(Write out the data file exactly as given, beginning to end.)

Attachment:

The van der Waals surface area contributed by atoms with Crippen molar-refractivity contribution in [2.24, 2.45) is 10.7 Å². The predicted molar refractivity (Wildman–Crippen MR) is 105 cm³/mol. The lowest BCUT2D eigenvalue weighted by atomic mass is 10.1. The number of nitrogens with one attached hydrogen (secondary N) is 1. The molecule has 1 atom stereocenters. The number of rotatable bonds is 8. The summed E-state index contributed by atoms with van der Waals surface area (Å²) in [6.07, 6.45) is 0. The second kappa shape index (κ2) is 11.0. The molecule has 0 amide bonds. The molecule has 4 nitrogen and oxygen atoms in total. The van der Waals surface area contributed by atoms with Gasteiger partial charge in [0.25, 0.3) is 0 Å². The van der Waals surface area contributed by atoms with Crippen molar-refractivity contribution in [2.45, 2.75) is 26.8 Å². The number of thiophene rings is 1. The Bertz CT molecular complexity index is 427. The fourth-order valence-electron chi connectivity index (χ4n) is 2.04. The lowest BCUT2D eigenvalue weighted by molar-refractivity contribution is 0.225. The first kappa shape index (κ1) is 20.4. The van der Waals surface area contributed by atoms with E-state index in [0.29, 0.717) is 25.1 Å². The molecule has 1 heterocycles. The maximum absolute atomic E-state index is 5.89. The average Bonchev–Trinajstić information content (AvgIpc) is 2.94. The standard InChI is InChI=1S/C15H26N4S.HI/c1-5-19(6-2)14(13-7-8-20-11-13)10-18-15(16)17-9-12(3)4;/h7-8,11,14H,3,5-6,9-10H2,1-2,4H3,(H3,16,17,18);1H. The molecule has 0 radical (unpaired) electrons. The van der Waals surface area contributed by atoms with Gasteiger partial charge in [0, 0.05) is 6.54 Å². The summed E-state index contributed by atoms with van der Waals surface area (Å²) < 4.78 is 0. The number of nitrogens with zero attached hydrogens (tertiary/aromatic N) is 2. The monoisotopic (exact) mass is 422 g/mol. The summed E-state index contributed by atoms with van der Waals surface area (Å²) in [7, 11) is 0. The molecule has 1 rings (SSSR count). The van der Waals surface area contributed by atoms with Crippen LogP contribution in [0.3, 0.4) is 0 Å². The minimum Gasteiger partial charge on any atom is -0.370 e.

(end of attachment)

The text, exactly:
The van der Waals surface area contributed by atoms with Crippen molar-refractivity contribution in [2.24, 2.45) is 10.7 Å². The predicted molar refractivity (Wildman–Crippen MR) is 105 cm³/mol. The lowest BCUT2D eigenvalue weighted by atomic mass is 10.1. The number of nitrogens with one attached hydrogen (secondary N) is 1. The molecule has 1 atom stereocenters. The number of rotatable bonds is 8. The summed E-state index contributed by atoms with van der Waals surface area (Å²) in [6.07, 6.45) is 0. The second kappa shape index (κ2) is 11.0. The molecule has 0 amide bonds. The molecule has 4 nitrogen and oxygen atoms in total. The van der Waals surface area contributed by atoms with Gasteiger partial charge in [0.25, 0.3) is 0 Å². The van der Waals surface area contributed by atoms with Crippen molar-refractivity contribution in [2.45, 2.75) is 26.8 Å². The number of thiophene rings is 1. The Bertz CT molecular complexity index is 427. The fourth-order valence-electron chi connectivity index (χ4n) is 2.04. The lowest BCUT2D eigenvalue weighted by molar-refractivity contribution is 0.225. The first kappa shape index (κ1) is 20.4. The van der Waals surface area contributed by atoms with E-state index in [0.29, 0.717) is 25.1 Å². The molecule has 1 heterocycles. The maximum absolute atomic E-state index is 5.89. The average Bonchev–Trinajstić information content (AvgIpc) is 2.94. The standard InChI is InChI=1S/C15H26N4S.HI/c1-5-19(6-2)14(13-7-8-20-11-13)10-18-15(16)17-9-12(3)4;/h7-8,11,14H,3,5-6,9-10H2,1-2,4H3,(H3,16,17,18);1H. The molecule has 0 radical (unpaired) electrons. The van der Waals surface area contributed by atoms with Gasteiger partial charge in [0, 0.05) is 6.54 Å². The summed E-state index contributed by atoms with van der Waals surface area (Å²) < 4.78 is 0. The number of nitrogens with zero attached hydrogens (tertiary/aromatic N) is 2. The monoisotopic (exact) mass is 422 g/mol. The summed E-state index contributed by atoms with van der Waals surface area (Å²) in [7, 11) is 0. The molecule has 1 rings (SSSR count). The van der Waals surface area contributed by atoms with Crippen LogP contribution in [0.3, 0.4) is 0 Å². The minimum Gasteiger partial charge on any atom is -0.370 e.